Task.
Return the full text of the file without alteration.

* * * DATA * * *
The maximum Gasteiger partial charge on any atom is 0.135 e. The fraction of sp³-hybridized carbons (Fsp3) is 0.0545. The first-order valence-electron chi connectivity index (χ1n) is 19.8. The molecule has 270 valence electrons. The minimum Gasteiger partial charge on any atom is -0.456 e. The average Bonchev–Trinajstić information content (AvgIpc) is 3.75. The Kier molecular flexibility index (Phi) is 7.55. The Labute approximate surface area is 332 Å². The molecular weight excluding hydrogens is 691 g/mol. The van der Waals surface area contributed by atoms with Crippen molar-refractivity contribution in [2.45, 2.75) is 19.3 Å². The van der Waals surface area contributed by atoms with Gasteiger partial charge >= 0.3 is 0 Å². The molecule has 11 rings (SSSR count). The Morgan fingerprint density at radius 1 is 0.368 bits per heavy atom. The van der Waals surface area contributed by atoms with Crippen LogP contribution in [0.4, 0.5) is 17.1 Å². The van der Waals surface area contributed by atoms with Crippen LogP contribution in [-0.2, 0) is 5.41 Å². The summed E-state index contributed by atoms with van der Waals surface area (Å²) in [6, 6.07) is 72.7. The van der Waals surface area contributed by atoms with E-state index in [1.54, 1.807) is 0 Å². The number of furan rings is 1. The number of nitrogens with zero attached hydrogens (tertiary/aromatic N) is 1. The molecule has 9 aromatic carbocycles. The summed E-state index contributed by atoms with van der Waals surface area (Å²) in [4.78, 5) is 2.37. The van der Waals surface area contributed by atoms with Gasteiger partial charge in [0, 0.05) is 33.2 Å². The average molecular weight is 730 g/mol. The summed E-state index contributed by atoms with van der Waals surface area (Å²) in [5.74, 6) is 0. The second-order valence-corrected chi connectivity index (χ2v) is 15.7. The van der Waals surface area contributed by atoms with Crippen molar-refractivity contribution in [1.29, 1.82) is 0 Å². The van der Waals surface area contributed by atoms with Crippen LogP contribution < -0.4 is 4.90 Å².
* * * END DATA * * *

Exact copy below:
The maximum Gasteiger partial charge on any atom is 0.135 e. The fraction of sp³-hybridized carbons (Fsp3) is 0.0545. The first-order valence-electron chi connectivity index (χ1n) is 19.8. The molecule has 270 valence electrons. The minimum Gasteiger partial charge on any atom is -0.456 e. The average Bonchev–Trinajstić information content (AvgIpc) is 3.75. The Kier molecular flexibility index (Phi) is 7.55. The Labute approximate surface area is 332 Å². The molecular weight excluding hydrogens is 691 g/mol. The van der Waals surface area contributed by atoms with Crippen molar-refractivity contribution in [2.45, 2.75) is 19.3 Å². The van der Waals surface area contributed by atoms with Gasteiger partial charge >= 0.3 is 0 Å². The molecule has 11 rings (SSSR count). The Morgan fingerprint density at radius 1 is 0.368 bits per heavy atom. The van der Waals surface area contributed by atoms with Crippen LogP contribution in [0.4, 0.5) is 17.1 Å². The van der Waals surface area contributed by atoms with Crippen LogP contribution in [-0.2, 0) is 5.41 Å². The summed E-state index contributed by atoms with van der Waals surface area (Å²) in [6, 6.07) is 72.7. The van der Waals surface area contributed by atoms with E-state index in [1.54, 1.807) is 0 Å². The number of furan rings is 1. The number of nitrogens with zero attached hydrogens (tertiary/aromatic N) is 1. The molecule has 9 aromatic carbocycles. The summed E-state index contributed by atoms with van der Waals surface area (Å²) in [4.78, 5) is 2.37. The van der Waals surface area contributed by atoms with Gasteiger partial charge in [0, 0.05) is 33.2 Å². The average molecular weight is 730 g/mol. The summed E-state index contributed by atoms with van der Waals surface area (Å²) in [5.74, 6) is 0. The second-order valence-corrected chi connectivity index (χ2v) is 15.7. The van der Waals surface area contributed by atoms with Crippen molar-refractivity contribution in [1.29, 1.82) is 0 Å². The van der Waals surface area contributed by atoms with Crippen LogP contribution < -0.4 is 4.90 Å².